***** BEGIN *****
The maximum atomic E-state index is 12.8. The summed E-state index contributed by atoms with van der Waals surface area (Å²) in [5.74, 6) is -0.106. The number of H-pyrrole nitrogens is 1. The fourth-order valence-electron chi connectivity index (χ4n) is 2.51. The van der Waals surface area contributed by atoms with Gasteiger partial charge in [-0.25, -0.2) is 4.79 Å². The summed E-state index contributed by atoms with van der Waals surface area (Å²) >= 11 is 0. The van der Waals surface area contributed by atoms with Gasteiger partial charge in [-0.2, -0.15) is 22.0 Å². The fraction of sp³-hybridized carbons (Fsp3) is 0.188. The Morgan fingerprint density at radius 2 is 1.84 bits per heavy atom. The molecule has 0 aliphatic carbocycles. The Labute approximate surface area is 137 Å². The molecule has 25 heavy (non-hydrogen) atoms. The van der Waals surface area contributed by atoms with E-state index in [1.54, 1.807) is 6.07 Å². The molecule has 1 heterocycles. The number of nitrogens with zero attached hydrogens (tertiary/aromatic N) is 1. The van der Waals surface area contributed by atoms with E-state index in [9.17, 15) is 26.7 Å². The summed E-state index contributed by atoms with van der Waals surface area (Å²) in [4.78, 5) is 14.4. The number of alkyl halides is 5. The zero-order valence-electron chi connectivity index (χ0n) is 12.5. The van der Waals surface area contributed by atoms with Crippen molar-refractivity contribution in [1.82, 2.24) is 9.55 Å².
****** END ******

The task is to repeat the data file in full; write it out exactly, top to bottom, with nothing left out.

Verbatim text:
The maximum atomic E-state index is 12.8. The summed E-state index contributed by atoms with van der Waals surface area (Å²) in [5.74, 6) is -0.106. The number of H-pyrrole nitrogens is 1. The fourth-order valence-electron chi connectivity index (χ4n) is 2.51. The van der Waals surface area contributed by atoms with Gasteiger partial charge in [-0.25, -0.2) is 4.79 Å². The summed E-state index contributed by atoms with van der Waals surface area (Å²) >= 11 is 0. The van der Waals surface area contributed by atoms with Gasteiger partial charge in [-0.2, -0.15) is 22.0 Å². The fraction of sp³-hybridized carbons (Fsp3) is 0.188. The Morgan fingerprint density at radius 2 is 1.84 bits per heavy atom. The molecule has 0 aliphatic carbocycles. The Labute approximate surface area is 137 Å². The molecule has 25 heavy (non-hydrogen) atoms. The van der Waals surface area contributed by atoms with E-state index in [1.54, 1.807) is 6.07 Å². The molecule has 1 heterocycles. The number of nitrogens with zero attached hydrogens (tertiary/aromatic N) is 1. The van der Waals surface area contributed by atoms with E-state index in [9.17, 15) is 26.7 Å². The summed E-state index contributed by atoms with van der Waals surface area (Å²) in [4.78, 5) is 14.4. The number of alkyl halides is 5. The zero-order valence-electron chi connectivity index (χ0n) is 12.5. The van der Waals surface area contributed by atoms with Crippen molar-refractivity contribution in [1.82, 2.24) is 9.55 Å².